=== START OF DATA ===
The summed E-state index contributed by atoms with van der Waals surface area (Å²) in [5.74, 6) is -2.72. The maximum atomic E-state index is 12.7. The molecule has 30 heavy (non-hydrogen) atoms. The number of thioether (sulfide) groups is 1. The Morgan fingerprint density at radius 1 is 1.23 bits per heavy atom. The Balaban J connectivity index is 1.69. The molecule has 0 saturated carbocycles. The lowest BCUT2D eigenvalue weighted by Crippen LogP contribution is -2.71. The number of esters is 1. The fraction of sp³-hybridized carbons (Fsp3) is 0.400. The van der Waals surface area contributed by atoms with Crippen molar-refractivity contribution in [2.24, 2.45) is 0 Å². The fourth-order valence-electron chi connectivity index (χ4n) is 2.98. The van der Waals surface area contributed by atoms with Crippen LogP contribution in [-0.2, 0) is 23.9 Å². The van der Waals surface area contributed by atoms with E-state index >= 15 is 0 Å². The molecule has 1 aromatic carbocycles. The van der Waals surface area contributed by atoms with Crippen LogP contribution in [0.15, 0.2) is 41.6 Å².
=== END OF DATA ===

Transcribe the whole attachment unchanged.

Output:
The summed E-state index contributed by atoms with van der Waals surface area (Å²) in [5.74, 6) is -2.72. The maximum atomic E-state index is 12.7. The molecule has 30 heavy (non-hydrogen) atoms. The number of thioether (sulfide) groups is 1. The Morgan fingerprint density at radius 1 is 1.23 bits per heavy atom. The Balaban J connectivity index is 1.69. The molecule has 0 saturated carbocycles. The lowest BCUT2D eigenvalue weighted by Crippen LogP contribution is -2.71. The number of esters is 1. The fraction of sp³-hybridized carbons (Fsp3) is 0.400. The van der Waals surface area contributed by atoms with Crippen molar-refractivity contribution in [2.24, 2.45) is 0 Å². The fourth-order valence-electron chi connectivity index (χ4n) is 2.98. The van der Waals surface area contributed by atoms with Crippen LogP contribution in [-0.2, 0) is 23.9 Å². The van der Waals surface area contributed by atoms with E-state index >= 15 is 0 Å². The molecule has 1 aromatic carbocycles. The van der Waals surface area contributed by atoms with Crippen LogP contribution in [0.15, 0.2) is 41.6 Å².